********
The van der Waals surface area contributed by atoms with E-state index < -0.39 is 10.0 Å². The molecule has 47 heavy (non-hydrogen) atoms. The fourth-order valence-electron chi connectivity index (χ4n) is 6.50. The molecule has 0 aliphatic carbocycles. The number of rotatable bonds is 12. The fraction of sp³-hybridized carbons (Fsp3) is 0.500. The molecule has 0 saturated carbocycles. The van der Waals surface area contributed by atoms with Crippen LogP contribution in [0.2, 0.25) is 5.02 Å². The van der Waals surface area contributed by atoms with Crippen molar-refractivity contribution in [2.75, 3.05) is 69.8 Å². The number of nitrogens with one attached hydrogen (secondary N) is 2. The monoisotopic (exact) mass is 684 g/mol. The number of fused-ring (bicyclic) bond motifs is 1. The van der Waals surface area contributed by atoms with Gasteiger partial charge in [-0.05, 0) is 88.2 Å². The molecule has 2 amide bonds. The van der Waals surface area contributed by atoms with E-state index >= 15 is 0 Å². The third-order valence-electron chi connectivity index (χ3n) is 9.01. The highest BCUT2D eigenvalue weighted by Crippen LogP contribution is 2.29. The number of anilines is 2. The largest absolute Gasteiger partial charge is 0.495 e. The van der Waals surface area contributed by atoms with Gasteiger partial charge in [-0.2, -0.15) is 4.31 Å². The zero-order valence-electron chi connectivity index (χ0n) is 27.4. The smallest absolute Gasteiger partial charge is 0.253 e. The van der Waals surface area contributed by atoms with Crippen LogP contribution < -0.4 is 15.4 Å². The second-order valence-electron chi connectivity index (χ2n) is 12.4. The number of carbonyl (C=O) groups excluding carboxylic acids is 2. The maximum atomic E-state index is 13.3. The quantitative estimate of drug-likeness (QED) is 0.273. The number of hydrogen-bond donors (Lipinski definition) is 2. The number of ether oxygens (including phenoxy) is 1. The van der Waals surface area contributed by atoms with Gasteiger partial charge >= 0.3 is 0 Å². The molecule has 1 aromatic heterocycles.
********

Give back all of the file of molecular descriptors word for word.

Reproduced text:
The van der Waals surface area contributed by atoms with E-state index < -0.39 is 10.0 Å². The molecule has 47 heavy (non-hydrogen) atoms. The fourth-order valence-electron chi connectivity index (χ4n) is 6.50. The molecule has 0 aliphatic carbocycles. The number of rotatable bonds is 12. The fraction of sp³-hybridized carbons (Fsp3) is 0.500. The molecule has 0 saturated carbocycles. The van der Waals surface area contributed by atoms with Crippen LogP contribution in [0.2, 0.25) is 5.02 Å². The van der Waals surface area contributed by atoms with Crippen molar-refractivity contribution in [2.75, 3.05) is 69.8 Å². The number of nitrogens with one attached hydrogen (secondary N) is 2. The monoisotopic (exact) mass is 684 g/mol. The number of fused-ring (bicyclic) bond motifs is 1. The van der Waals surface area contributed by atoms with Gasteiger partial charge in [-0.05, 0) is 88.2 Å². The molecule has 2 amide bonds. The van der Waals surface area contributed by atoms with E-state index >= 15 is 0 Å². The third-order valence-electron chi connectivity index (χ3n) is 9.01. The highest BCUT2D eigenvalue weighted by Crippen LogP contribution is 2.29. The number of anilines is 2. The largest absolute Gasteiger partial charge is 0.495 e. The van der Waals surface area contributed by atoms with Gasteiger partial charge in [-0.2, -0.15) is 4.31 Å². The zero-order valence-electron chi connectivity index (χ0n) is 27.4. The smallest absolute Gasteiger partial charge is 0.253 e. The van der Waals surface area contributed by atoms with Crippen LogP contribution < -0.4 is 15.4 Å². The second-order valence-electron chi connectivity index (χ2n) is 12.4. The number of carbonyl (C=O) groups excluding carboxylic acids is 2. The maximum atomic E-state index is 13.3. The quantitative estimate of drug-likeness (QED) is 0.273. The number of hydrogen-bond donors (Lipinski definition) is 2. The number of ether oxygens (including phenoxy) is 1. The van der Waals surface area contributed by atoms with Gasteiger partial charge >= 0.3 is 0 Å². The molecule has 1 aromatic heterocycles.